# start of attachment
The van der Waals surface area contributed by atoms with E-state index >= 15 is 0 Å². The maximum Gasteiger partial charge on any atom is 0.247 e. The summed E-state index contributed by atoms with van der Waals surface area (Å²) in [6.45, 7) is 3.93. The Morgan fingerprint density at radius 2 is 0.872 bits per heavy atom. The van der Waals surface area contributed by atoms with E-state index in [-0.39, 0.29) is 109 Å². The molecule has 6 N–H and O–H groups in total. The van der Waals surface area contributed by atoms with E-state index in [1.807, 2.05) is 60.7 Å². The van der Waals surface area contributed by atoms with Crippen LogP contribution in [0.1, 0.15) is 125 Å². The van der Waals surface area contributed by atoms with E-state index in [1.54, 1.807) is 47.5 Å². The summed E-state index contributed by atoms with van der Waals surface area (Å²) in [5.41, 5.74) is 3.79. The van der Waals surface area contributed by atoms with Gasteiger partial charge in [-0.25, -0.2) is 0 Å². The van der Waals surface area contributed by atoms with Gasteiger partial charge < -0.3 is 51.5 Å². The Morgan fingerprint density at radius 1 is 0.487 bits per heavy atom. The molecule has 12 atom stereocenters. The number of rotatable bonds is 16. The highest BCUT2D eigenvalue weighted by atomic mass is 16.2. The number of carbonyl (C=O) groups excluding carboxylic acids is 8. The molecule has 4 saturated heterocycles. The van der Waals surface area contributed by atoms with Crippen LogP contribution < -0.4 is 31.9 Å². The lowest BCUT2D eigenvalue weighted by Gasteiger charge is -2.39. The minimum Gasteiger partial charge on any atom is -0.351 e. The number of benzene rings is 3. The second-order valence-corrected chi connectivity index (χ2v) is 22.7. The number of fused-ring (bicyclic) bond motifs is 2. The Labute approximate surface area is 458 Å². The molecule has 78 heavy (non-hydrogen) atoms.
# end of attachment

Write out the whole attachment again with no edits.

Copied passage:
The van der Waals surface area contributed by atoms with E-state index >= 15 is 0 Å². The maximum Gasteiger partial charge on any atom is 0.247 e. The summed E-state index contributed by atoms with van der Waals surface area (Å²) in [6.45, 7) is 3.93. The Morgan fingerprint density at radius 2 is 0.872 bits per heavy atom. The van der Waals surface area contributed by atoms with E-state index in [-0.39, 0.29) is 109 Å². The molecule has 6 N–H and O–H groups in total. The van der Waals surface area contributed by atoms with E-state index in [1.807, 2.05) is 60.7 Å². The van der Waals surface area contributed by atoms with Crippen LogP contribution in [0.1, 0.15) is 125 Å². The van der Waals surface area contributed by atoms with E-state index in [1.54, 1.807) is 47.5 Å². The summed E-state index contributed by atoms with van der Waals surface area (Å²) in [5.41, 5.74) is 3.79. The van der Waals surface area contributed by atoms with Gasteiger partial charge in [-0.25, -0.2) is 0 Å². The van der Waals surface area contributed by atoms with Gasteiger partial charge < -0.3 is 51.5 Å². The Morgan fingerprint density at radius 1 is 0.487 bits per heavy atom. The molecule has 12 atom stereocenters. The number of rotatable bonds is 16. The highest BCUT2D eigenvalue weighted by atomic mass is 16.2. The number of carbonyl (C=O) groups excluding carboxylic acids is 8. The molecule has 4 saturated heterocycles. The van der Waals surface area contributed by atoms with Crippen LogP contribution < -0.4 is 31.9 Å². The lowest BCUT2D eigenvalue weighted by Gasteiger charge is -2.39. The minimum Gasteiger partial charge on any atom is -0.351 e. The number of benzene rings is 3. The second-order valence-corrected chi connectivity index (χ2v) is 22.7. The number of fused-ring (bicyclic) bond motifs is 2. The Labute approximate surface area is 458 Å². The molecule has 78 heavy (non-hydrogen) atoms.